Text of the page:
I wish that I could have talked to her about the date last month. I wish I could have shared stories: Remember when we (their children) surprised you on your 25th anniversary, and Chet posed with the loving cup trophy we bought for you….

But that was then and this is now. And, as Compassionate Communication With The Memory Impaired reminds me, memory impairment is a disability.  Reminders are rarely kind. They tell the patient how disabled they are – over and over again. Reminders of the recent past imply, “I remember; I’m okay; you don’t; you’re not.” Refer only to the present or the future.

 

 

Chet anniversary

*   *   *

May your life reminders bring you comfort and not anxiety;
May friends former and present be kind (or at least entertaining) agents in your dreams;
May you be comfy in your pronunciations of choice;
…and may the hijinks ensue.

Thanks for stopping by.  Au Vendredi!

*   *   *

 

 

[1] Well, do you?

[2] I like my flying dreams the best. I have epic flying dreams.

[3] People who know me and “approve” or agree with or are neutral (or couldn’t give a flying squirrel’s ass)  re my worldview don’t ask. Family and others who disagree and/or don’t approve have learned not to ask.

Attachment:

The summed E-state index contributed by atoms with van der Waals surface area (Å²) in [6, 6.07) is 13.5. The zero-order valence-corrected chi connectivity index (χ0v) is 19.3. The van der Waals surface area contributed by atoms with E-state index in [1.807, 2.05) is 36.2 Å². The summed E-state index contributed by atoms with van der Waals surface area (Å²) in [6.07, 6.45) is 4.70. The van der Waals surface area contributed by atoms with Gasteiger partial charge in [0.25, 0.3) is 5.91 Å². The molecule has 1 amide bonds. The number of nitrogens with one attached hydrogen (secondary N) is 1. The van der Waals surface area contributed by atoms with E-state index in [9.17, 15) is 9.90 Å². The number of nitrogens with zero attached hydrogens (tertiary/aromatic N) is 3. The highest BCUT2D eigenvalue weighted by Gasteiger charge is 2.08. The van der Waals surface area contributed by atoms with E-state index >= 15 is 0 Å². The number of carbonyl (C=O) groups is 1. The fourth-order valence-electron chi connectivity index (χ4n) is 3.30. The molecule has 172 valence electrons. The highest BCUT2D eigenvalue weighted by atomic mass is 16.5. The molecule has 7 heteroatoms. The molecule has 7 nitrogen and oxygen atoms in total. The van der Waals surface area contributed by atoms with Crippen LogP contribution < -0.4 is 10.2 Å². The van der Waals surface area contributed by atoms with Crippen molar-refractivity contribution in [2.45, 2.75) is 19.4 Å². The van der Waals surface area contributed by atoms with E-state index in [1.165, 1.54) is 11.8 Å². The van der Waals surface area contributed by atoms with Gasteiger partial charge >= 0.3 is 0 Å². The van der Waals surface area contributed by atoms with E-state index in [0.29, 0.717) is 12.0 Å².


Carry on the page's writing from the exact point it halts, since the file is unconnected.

[4] Most (not all) religious people don’t use that word.

[5] Or just plain suck.

[6] I was not quite cognizant of the fact that my parents did not “decide to have me” at any certain date.

[7] Mostly adult relatives who used this term. This should be a no-brainer, but folks, never tell a child their birthday is “inconvenient.”

[8] Able, so far, to stay in her home – which is her resolutely expressed desire, no matter the emotional and financial detriment to others – with 24/7 care, arranged for and supervised by her children.

[9] I’ve learned the hard way never to go on autopilot and do the how are you? greeting, as she does not like to answer the question. “Well, I’m still here,” is her most optimistic (t) answer.

[10] And often re-writes to make it more cherish-able

[11] She wonders where he is, why he left her (as in, deserted her – she doesn’t remember he died), and why he and we (her adult children) are hiding this information from her?